“I was so stunned,” Carter told The New York Times last winter. But another narrative has emerged that suggests the discovery may have happened years earlier, in October 2011, when Justin Caldwell, a rare books expert from Sotheby’s auction house, flew to Alabama to meet with Carter and Samuel Pinkus, then Lee’s literary agent, to appraise a Mockingbird manuscript for insurance and other purposes.
The discrepancy between the two accounts raises questions about whether the book was lost and accidently recovered and about why Lee would not have sought to publish it earlier.
Click the link to read the rest.
Another interesting story from the Aiken Standard: Looking for traces of ‘Mockingbird’ in Harper Lee’s hometown.
MONROEVILLE, Ala. (AP) — Harper Lee’s novel “To Kill a Mockingbird” is always nearby in the southwest Alabama town of Monroeville.
The quiet city is the birthplace and current home of the 89-year-old author, and it inspired the fictional town of Maycomb in her Pulitzer Prize-winning book about race and injustice in the Deep South of the 1930s.
There are other spots around town that actually helped make “Mockingbird,” released 55 years ago.
Start at Mel’s Dairy Dream on South Alabama Avenue, a busy main road in the town of 6,300 people, and walk north toward the square.
The small block restaurant, ringed by service windows and a counter where customers plop down money for ice cream cones, stands on the site of Lee’s childhood home, which was torn down decades ago. Mel’s is just a short walk from the school where Lee attended classes and, by extension, her alter-ego Scout and Jem began their “longest journey together” at the book’s climax.
Lee shared the old house with siblings, her mother and father A.C. Lee, an attorney and Alabama legislator who was the basis for Atticus Finch. Finch returns in “Watchman” as his daughter goes home to Maycomb 20 years later as an adult to the town that shaped her, according to the publisher.
Next door to Mel’s and across a weathered stone fence is a grassy lot with the remains of a house foundation and a historic marker that recalls the site as the one-time home of author Truman Capote, Lee’s childhood friend and the inspiration for the character “Dill” in Mockingbird. As adults, the two collaborated on Capote’s classic crime story “In Cold Blood,” published in 1966.
Read more at the link.
To Kill A Mockingbird was published in 1960; the film version came out in 1962. Links to some background on the movie:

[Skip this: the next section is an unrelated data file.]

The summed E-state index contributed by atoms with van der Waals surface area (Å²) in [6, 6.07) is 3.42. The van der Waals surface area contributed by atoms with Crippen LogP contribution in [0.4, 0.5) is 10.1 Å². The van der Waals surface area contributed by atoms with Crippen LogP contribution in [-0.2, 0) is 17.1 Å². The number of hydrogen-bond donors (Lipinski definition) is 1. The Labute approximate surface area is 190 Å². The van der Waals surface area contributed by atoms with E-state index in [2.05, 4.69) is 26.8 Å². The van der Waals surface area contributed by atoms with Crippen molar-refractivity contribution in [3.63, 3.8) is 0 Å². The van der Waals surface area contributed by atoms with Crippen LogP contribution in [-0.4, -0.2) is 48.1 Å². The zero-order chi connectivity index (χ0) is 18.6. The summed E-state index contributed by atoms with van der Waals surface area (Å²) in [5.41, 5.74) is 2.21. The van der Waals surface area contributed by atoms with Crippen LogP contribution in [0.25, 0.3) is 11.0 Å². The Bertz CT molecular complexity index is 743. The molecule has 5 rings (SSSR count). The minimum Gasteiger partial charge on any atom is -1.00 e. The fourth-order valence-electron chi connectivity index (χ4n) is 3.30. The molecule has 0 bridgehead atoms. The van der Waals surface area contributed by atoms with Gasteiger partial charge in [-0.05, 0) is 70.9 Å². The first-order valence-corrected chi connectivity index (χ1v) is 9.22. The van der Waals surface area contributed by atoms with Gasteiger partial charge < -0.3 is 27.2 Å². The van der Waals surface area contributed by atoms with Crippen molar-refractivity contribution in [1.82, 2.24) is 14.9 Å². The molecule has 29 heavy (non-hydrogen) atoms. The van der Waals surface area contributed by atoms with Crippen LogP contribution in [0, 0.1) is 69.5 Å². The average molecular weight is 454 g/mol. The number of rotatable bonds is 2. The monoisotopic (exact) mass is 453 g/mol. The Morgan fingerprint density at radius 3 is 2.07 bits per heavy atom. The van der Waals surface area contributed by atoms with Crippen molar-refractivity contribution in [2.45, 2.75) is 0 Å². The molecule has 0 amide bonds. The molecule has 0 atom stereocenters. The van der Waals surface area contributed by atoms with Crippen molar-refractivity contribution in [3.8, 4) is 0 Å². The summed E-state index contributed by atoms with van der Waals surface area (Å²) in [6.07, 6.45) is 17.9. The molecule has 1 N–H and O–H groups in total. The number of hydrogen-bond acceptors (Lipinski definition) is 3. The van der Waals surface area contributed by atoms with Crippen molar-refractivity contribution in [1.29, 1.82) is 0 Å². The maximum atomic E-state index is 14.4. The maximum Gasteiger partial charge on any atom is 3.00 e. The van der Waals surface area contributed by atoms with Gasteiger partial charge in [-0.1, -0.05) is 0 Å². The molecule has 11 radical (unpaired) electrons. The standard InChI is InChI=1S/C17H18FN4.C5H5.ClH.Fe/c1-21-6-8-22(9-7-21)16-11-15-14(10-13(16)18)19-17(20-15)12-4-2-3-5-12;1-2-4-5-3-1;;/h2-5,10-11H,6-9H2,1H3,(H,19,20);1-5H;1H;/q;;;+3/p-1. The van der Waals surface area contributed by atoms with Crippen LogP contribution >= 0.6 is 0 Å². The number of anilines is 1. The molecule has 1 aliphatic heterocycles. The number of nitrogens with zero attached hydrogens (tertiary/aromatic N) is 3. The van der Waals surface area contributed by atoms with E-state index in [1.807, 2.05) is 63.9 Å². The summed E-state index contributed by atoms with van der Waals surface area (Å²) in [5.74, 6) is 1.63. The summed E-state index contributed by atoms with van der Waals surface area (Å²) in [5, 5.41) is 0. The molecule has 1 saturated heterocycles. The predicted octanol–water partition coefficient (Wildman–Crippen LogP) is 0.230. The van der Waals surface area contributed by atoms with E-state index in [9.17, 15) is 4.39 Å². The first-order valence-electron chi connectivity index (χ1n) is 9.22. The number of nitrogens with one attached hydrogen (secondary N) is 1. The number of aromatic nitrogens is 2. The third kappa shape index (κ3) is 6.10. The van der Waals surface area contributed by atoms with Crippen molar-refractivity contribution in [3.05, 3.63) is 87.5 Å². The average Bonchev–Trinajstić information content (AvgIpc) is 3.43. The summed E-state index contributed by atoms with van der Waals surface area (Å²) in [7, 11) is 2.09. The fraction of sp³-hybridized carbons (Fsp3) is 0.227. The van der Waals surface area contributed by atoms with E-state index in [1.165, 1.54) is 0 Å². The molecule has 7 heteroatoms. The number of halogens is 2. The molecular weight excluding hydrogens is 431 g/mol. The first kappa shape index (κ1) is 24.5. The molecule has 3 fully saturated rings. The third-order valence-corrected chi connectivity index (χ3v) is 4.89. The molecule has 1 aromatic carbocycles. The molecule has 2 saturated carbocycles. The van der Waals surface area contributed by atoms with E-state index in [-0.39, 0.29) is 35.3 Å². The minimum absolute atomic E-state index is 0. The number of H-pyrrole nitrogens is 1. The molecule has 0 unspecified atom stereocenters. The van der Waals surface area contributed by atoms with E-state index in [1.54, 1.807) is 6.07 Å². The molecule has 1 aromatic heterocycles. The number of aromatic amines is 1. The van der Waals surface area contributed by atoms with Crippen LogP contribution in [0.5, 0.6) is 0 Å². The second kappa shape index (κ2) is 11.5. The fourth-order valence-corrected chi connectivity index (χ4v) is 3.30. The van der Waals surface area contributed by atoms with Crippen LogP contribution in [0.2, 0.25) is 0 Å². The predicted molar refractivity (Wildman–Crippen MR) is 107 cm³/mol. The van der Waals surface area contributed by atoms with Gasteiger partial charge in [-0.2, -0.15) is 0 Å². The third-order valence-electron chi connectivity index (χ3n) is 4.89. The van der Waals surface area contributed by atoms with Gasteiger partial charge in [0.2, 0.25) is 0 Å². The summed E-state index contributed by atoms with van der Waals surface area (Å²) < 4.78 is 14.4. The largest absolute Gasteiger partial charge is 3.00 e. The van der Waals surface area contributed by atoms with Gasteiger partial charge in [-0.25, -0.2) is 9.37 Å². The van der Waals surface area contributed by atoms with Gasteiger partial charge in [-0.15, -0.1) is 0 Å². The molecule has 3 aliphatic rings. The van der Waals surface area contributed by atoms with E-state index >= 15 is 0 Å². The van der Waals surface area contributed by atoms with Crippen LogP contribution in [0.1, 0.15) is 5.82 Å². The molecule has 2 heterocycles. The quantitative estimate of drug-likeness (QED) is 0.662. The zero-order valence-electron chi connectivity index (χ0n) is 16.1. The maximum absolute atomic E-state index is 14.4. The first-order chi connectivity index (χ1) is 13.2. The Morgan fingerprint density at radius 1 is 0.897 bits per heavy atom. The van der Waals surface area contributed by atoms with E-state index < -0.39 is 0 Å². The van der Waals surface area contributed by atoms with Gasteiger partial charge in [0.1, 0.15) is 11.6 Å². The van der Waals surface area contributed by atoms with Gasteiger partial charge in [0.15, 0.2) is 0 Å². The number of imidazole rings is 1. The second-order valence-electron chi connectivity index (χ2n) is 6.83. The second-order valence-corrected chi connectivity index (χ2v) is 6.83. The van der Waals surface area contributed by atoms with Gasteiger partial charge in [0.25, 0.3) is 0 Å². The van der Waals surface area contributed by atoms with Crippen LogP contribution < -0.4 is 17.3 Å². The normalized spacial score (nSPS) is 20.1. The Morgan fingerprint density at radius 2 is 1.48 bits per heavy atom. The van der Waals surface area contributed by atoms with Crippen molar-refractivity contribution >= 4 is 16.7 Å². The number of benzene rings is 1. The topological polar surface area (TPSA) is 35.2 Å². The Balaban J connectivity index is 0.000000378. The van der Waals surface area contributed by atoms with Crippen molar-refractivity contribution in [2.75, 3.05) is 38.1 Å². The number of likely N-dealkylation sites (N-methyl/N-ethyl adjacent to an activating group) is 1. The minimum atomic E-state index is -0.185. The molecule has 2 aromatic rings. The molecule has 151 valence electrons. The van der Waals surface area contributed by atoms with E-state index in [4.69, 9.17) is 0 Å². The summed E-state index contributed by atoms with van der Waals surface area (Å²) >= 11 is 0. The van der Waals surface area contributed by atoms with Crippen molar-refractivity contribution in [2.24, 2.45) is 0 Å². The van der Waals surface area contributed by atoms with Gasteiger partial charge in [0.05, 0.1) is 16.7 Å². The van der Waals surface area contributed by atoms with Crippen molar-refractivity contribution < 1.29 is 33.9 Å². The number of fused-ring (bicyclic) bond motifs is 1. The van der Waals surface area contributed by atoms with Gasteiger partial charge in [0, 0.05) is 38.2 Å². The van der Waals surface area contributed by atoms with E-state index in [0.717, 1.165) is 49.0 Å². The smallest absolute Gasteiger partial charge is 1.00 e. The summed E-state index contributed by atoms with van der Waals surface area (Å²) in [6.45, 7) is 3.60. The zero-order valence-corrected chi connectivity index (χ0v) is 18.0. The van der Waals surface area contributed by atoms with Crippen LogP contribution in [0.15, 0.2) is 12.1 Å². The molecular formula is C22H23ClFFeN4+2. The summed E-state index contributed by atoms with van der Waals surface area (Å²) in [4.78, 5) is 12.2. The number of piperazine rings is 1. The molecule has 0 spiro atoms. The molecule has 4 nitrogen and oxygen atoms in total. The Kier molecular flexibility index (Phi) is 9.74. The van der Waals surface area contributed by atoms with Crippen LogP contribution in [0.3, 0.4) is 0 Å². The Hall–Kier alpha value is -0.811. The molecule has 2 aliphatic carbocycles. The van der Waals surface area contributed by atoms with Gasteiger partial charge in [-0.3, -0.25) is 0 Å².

Blu-Ray.com: The Making of To Kill A Mockingbird, by Robert Siegel (2012).
The Wall Street Journal: The Real Story Behind ‘To Kill a Mockingbird’ (2011).
The Daily Beast: ‘To Kill a Mockingbird’ Makes Its Mark, 50 Years After the Film’s Release, by Sandra McElwaine (2012).
Turner Classic Movies: Behind the Camera on To Kill A Mockingbird.
Republicans are really excited about Bernie Sanders, and they seem to be doing everything they can to convince Democrats to vote for him instead of Hillary Clinton–you know, the woman who can beat any of the GOP candidates handily.
At The Daily Beast, Stuart Stevens, one of the masterminds of Mitt Romney’s failed 2012 presidential campaign explains how Hillary is going to lose the primary to Bernie Sanders.
Here’s what we know has happened so far in the Democratic primary for president. Since Hillary Clinton started spending money, hiring staff and campaigning, she has lost votes. In Iowa and New Hampshire, she was doing better in the polls in January than she is today. Heck, she had more votes last month than she has today.
Politics is about trends and the one thing we know is that trends escalate in speed as elections near. Even starting out with the huge lead that she did, Clinton can’t allow Sanders to keep gaining votes while she loses votes in the hope that the bleeding won’t be fatal in the long run.
So far Clinton’s approach has been to try to demonstrate to the element of the party that finds Sanders so appealing that she is really one of them. This seems like an extremely flawed strategy that plays directly to Sanders’s strengths. If the contest is going to come down to who can be the most pure liberal, the best bet is on the guy who actually is a socialist. Particularly when running against someone with Hillary Clinton’s long record of being everything that the current left of her party hates.
The truth is, Hillary Clinton has supported every U.S. war since Vietnam. She supported not only DOMA, which her husband signed, but a travel ban on those who were HIV positive. She supported welfare cuts (remember her husband’s efforts toward “ending welfare as we know it”?). She supports the death penalty and campaigned in her husband’s place during the 1992 New Hampshire primary when he left to oversee the execution of an African-American man whose suicide attempt left him brain damaged.
And so on . . . bla bla bla . . .
Truman Capote and Harper Lee in Holcome during the filming of To Kill A Mockingbird
Dylan Byers is very concerned about the New York Times choosing to leave Ted Cruz’s book of their best seller list.